Friday, December 27, 2013

friday five: not so festive edition

At RevGals this morning the Friday Five asks about the family traditions of Christmas, particularly as they pertain to the necessary adjustments when families begin to take new shape through losses and additions. Except for one, I find that I can't really answer the questions posed because they simply don't pertain to my/our new reality. That doesn't mean that the "five" hasn't spurred a whole lot of reflection. If anything, it has spurred perhaps a bit more than I would like to consider.

The gist of it is this. Our general experience--that of my husband and me--is that Christmas tends to happen without us. It is problematic that we don't live near any of our family, but that seems to underscore an emotional reality. When we are able to enjoy holiday time with our daughter or son and their respective families we are accommodated. We have never been invited to join either for Christmas Day. Some  years we have managed celebrations before or after, but the heart of the day has never included us.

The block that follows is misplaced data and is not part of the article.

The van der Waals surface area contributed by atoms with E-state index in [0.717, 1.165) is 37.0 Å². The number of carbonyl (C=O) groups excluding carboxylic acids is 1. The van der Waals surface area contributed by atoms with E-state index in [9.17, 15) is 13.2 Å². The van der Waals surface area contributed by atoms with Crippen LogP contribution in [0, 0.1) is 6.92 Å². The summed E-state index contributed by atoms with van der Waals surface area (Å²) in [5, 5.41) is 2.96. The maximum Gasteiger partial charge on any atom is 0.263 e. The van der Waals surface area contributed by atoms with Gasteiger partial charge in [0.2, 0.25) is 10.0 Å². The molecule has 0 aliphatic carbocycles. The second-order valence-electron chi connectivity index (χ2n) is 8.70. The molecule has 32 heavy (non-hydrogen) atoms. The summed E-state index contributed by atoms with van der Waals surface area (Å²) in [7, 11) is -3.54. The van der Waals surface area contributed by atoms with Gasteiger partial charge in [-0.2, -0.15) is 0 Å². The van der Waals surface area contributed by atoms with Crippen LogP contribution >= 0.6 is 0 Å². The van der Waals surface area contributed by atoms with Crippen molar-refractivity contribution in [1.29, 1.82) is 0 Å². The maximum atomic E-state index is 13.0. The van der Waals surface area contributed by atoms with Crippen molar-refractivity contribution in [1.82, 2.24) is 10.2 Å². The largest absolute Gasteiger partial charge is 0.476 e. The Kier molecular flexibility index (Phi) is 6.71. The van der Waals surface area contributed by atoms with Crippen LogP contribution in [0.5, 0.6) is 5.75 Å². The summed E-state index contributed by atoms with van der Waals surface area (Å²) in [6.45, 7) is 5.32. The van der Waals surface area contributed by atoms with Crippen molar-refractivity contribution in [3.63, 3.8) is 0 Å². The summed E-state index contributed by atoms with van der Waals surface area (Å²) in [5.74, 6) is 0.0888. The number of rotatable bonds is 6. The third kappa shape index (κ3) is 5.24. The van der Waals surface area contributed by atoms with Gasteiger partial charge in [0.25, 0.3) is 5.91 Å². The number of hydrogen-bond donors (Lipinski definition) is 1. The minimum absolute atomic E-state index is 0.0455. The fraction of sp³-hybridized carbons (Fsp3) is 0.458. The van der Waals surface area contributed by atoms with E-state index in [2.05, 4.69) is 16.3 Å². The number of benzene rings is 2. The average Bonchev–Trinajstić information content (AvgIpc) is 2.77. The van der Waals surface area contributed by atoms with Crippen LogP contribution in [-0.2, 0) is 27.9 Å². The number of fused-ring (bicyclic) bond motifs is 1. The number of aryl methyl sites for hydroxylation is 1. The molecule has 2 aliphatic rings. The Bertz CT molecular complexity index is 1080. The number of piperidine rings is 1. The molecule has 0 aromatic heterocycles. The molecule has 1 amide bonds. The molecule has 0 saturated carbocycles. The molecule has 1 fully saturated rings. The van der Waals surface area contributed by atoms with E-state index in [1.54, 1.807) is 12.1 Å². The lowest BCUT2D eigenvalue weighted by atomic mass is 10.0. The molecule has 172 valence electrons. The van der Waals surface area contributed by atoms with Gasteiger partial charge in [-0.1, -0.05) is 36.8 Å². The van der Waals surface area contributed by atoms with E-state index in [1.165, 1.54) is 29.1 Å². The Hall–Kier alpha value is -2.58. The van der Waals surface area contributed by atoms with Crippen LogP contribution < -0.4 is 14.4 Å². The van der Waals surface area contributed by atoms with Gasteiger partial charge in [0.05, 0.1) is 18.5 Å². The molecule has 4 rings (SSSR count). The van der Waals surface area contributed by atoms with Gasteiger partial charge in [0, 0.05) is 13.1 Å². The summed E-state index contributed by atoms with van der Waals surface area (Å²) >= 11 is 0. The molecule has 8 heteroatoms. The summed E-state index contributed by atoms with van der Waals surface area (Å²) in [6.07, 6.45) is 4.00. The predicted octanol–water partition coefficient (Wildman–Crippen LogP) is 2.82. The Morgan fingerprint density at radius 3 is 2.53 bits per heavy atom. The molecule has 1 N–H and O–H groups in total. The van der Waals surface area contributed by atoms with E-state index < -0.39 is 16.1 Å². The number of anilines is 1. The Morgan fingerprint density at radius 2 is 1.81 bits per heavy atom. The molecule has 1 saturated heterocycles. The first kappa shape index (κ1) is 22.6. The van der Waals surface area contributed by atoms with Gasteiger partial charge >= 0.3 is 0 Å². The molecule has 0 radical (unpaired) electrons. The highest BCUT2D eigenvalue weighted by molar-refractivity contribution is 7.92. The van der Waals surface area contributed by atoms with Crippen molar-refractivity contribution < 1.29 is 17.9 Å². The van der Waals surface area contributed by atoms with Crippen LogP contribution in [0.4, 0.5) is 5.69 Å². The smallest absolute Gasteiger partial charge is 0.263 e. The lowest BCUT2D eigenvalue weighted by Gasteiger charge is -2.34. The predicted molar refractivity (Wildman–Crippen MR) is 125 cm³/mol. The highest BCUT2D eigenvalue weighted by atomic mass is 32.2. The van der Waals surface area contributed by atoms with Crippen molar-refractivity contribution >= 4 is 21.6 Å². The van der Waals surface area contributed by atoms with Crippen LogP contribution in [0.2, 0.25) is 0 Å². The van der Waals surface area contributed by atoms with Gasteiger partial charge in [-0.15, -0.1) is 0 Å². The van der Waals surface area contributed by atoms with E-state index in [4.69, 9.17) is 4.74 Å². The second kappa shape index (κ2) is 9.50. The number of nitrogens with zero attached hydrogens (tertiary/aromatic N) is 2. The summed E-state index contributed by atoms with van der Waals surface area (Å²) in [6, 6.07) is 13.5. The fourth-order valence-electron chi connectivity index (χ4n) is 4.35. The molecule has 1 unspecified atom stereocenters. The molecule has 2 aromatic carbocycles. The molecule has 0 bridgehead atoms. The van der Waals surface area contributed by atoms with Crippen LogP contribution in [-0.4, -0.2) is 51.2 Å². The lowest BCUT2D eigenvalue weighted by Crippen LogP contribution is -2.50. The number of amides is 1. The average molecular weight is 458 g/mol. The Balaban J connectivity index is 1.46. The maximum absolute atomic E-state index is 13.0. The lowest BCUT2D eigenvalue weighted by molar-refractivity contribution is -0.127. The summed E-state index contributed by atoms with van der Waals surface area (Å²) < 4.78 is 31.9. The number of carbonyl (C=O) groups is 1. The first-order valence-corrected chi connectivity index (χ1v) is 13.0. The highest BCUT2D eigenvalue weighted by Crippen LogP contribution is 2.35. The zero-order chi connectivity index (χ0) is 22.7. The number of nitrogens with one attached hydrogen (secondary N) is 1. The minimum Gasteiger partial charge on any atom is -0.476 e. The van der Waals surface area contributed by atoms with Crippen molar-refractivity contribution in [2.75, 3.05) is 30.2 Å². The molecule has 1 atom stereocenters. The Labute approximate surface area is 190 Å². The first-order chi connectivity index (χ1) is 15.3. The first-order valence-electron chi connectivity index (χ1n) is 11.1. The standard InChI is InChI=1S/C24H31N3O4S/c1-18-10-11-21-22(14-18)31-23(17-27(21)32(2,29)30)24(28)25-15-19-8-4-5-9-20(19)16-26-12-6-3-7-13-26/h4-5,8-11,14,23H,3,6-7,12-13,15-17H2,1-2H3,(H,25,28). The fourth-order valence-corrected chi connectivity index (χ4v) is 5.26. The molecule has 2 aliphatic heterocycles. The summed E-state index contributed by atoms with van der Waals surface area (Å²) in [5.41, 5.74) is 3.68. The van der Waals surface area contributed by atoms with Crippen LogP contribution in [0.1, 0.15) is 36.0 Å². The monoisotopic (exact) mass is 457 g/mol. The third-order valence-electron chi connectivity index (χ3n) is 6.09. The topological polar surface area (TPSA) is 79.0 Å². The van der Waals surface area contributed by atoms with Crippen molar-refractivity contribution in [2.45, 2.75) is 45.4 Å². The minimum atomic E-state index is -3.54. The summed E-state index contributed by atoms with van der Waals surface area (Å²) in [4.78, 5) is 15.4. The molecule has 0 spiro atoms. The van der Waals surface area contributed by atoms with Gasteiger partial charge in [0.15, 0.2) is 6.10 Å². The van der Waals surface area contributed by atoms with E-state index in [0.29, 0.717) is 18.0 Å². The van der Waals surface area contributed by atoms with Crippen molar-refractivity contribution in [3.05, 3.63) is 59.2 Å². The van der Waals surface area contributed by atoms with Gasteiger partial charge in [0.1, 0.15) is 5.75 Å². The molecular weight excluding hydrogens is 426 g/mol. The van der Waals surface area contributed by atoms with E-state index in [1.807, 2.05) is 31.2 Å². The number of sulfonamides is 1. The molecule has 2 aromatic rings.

This isn't uncommon for divorced fathers, even when geography isn't an issue. When I was growing up my parents divorced when I was 13, and with rare exceptions Christmas Day was celebrated in the home of my mother. Even when Mom remarried and moved to another state, my brothers and I trekked to her abode,  relegating my father to second-class status. This happened for all kinds of practical and noble reasons, but it was perpetuated because my brothers and I made the convenient, self-justified choice of keeping my father second. Through those years my father enjoyed being part of the lives of the families of the women with whom he shared his heart, and I like to believe that those bonds offered balm for his battered family soul. The truth includes the reality that we never put him first.